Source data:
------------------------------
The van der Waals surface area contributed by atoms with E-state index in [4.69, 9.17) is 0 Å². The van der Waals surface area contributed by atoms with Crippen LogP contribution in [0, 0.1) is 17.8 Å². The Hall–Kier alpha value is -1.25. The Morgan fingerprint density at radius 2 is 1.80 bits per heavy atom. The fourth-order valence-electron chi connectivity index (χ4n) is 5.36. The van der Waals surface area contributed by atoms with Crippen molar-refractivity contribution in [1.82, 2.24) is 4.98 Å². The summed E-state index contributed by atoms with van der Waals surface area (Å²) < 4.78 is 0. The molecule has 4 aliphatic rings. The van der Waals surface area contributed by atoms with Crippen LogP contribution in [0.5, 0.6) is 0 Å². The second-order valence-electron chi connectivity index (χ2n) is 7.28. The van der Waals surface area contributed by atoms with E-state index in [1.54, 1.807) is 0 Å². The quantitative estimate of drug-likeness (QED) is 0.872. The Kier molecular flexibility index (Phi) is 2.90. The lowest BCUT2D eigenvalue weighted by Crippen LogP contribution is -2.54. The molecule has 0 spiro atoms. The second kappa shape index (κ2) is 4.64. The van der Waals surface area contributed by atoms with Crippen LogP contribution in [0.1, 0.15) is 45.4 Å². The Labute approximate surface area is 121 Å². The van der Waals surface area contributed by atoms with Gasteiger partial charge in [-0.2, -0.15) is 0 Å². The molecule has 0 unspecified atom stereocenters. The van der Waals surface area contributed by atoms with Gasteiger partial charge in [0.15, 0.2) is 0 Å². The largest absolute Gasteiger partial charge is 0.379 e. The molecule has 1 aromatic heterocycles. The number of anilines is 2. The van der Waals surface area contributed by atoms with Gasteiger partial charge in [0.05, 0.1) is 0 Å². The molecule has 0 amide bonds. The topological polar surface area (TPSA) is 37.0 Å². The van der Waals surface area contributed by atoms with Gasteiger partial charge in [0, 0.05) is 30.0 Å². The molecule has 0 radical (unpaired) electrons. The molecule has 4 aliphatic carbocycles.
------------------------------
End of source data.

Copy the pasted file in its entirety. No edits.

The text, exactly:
The van der Waals surface area contributed by atoms with E-state index in [4.69, 9.17) is 0 Å². The van der Waals surface area contributed by atoms with Crippen LogP contribution in [0, 0.1) is 17.8 Å². The Hall–Kier alpha value is -1.25. The Morgan fingerprint density at radius 2 is 1.80 bits per heavy atom. The fourth-order valence-electron chi connectivity index (χ4n) is 5.36. The van der Waals surface area contributed by atoms with Crippen molar-refractivity contribution in [1.82, 2.24) is 4.98 Å². The summed E-state index contributed by atoms with van der Waals surface area (Å²) < 4.78 is 0. The molecule has 4 aliphatic rings. The van der Waals surface area contributed by atoms with Crippen LogP contribution in [0.5, 0.6) is 0 Å². The second-order valence-electron chi connectivity index (χ2n) is 7.28. The van der Waals surface area contributed by atoms with E-state index in [1.54, 1.807) is 0 Å². The quantitative estimate of drug-likeness (QED) is 0.872. The Kier molecular flexibility index (Phi) is 2.90. The lowest BCUT2D eigenvalue weighted by Crippen LogP contribution is -2.54. The molecule has 0 spiro atoms. The second kappa shape index (κ2) is 4.64. The van der Waals surface area contributed by atoms with Crippen LogP contribution in [0.1, 0.15) is 45.4 Å². The Labute approximate surface area is 121 Å². The van der Waals surface area contributed by atoms with Gasteiger partial charge in [-0.2, -0.15) is 0 Å². The molecule has 0 unspecified atom stereocenters. The van der Waals surface area contributed by atoms with Gasteiger partial charge in [0.15, 0.2) is 0 Å². The largest absolute Gasteiger partial charge is 0.379 e. The molecule has 1 aromatic heterocycles. The number of anilines is 2. The van der Waals surface area contributed by atoms with Gasteiger partial charge in [0.05, 0.1) is 0 Å². The molecule has 0 amide bonds. The topological polar surface area (TPSA) is 37.0 Å². The van der Waals surface area contributed by atoms with Gasteiger partial charge in [0, 0.05) is 30.0 Å². The molecule has 0 radical (unpaired) electrons. The molecule has 4 aliphatic carbocycles.